Imagine the island of Java in the 1850s. Its lowlands and valleys sparsely populated, dotted with villages, sawah and stands of fruit-bearing trees, its hills and mountain slopes covered in thick tropical rain forests. The outer islands even less populated and virtually forested from coast to coast. Even then a warning voice was already raised. Franz Wilhelm Junghuhn, a German-Dutch medical doctor, geologist and botanist, was fascinated by the constant change he observed in nature. He remarked that processes which took thousands of years to complete were being damaged in a short time by human interference. He noted how deforestation resulted in dried up streams and shortages of water to irrigate the sawah in the lowlands. And in 1856, he advised the colonial government to start a reforestation programme. The same advice is still given now, 150 years later.
In those days, forests covered some 85 percent of Indonesia’s 1.9 million-square-kilometre land area. Its 25 million inhabitants shared their land with tigers (not only on Sumatra but also on Java and Bali), elephants, rhinos, sun bears, clouded leopards and, of course, orangutans. Population densities on the island of Java were higher than on the outer islands, and forests would not have covered more than 50 percent of the island. But still, just outside Bogor (then Buitenzorg) and in the mountains, one would encounter tigers. There was such an ample supply of these that for public entertainment the Yogyakarta palace (Kraton) would regularly stage fights between a tiger and a buffalo. In typical Javanese fashion, the symbolic meaning of these fights was highly appreciated. The tiger, the colonial oppressor, would start off strong, but the determined and steadfast buffalo, representing the Javanese people, would typically be the victor in the end.
From 1850 until now, Indonesia’s forest loss has been calculated by various researchers and organizations. Kees Klein Goldewijk of the National Institute for Public Health and the Environment, based in the Netherlands, and Navin Ramankutty of the Center for Sustainability and the Global Environment at the University of Wisconsin calculated that in the period 1880 to 1980, Indonesia’s forest cover declined from 83 percent of the total land area to 63 percent.
That decline does not appear particularly dramatic. Unfortunately, however, those 100 years are just the run-up to the dramatically increased levels of deforestation of the next 30 years.
Rather than presenting this trend in figures and tables, the following maps of Sumatra illustrate this perfectly. The same exponential decrease also occurred in Borneo (Kalimantan, the Indonesian part, and to a lesser extent also in Malaysian Borneo).
For comparison, the lithograph below, drawn by Junghuhn in 1840, illustrates how a ‘wall-to-wall’ forest cover looks from the sea.
While deforestation caused by logging, legal or illegal, is on the decline in Indonesia due to the introduction of an accurate and strictly implemented control system, deforestation does continue. Forests are being clear-cut and converted to agricultural uses, mainly oil palm and acacia for pulp and paper. And for strip mining, the most common form of mining in Indonesia, even the topsoil is removed after felling the trees.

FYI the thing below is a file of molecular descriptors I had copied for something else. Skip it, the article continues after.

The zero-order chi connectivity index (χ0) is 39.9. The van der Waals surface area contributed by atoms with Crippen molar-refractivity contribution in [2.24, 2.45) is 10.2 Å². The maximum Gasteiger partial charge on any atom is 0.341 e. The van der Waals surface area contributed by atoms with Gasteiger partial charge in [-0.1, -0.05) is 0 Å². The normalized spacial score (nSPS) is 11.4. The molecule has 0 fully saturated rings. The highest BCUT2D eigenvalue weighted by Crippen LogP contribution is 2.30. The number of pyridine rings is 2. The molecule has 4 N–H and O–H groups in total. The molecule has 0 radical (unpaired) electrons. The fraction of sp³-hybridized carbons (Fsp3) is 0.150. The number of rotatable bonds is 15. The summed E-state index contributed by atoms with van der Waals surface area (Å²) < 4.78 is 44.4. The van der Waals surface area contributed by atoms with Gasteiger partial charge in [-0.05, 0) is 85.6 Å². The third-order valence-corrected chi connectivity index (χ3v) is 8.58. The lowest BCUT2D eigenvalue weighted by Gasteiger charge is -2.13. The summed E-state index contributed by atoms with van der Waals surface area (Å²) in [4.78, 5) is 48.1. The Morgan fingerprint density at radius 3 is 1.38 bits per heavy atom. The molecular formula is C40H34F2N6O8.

Indonesia’s forests are obviously not treated as a living organism with interdependent parts but as a mere source of timber and corporate profits. Destruction of one part of the organism has a direct destructive effect on other parts. The tigers, elephants and orangutan are a case in point, as are the indigenous forest dwellers.
Their forests are invaded, clear-cut and burned, and their livelihoods are destroyed together with their socio-cultural heritage.
One group of the indigenous Suku Anak Dalam on Sumatra, for example, lost thousands of hectares of their ancestral land to an oil palm plantation. The three hamlets in which the 82 families had lived for nearly 100 years were bulldozed and the families evicted. The estate claimed that the villagers had no right to the land. The same happened to a Dayak community in Kalimantan who lost 18,000 hectares of sacred forest.
This lack of regard for the rights of the indigenous people is, unfortunately, hampering the efforts to reduce deforestation, as the most qualified guardians of the forests are the indigenous inhabitants. These communities have for generations lived in harmony with their surroundings, and even their use of ‘slash-and-burn’ to clear plots for crop production does not generally lead to uncontrolled fires.
Involving the indigenous groups in the management of forests would require giving them a seat at the table where the policies and strategies affecting the forests are discussed. In fact, not only a seat, but also full information regarding the relevant details needed for the decision-making process, and the right to voice their opinions and concerns. Giving all stakeholders a say is the first step needed to avoid problems such as the ones faced by the groups on Sumatra and Kalimantan.
Full participation of the Indonesian indigenous communities will require a shift in mentality on the part of the companies – the oil palm and pulp forest estates in Indonesia. Their search for a least-cost solution can be understood. But these calculations should, to avoid conflicts, include the cost to the environment and landscapes, as well as the potential reductions in the livelihood and wellbeing of the original occupants of the lands.
Government agencies at Indonesia’s central, provincial and district levels have an important role as moderators and stimulators of discussions to ensure full participation.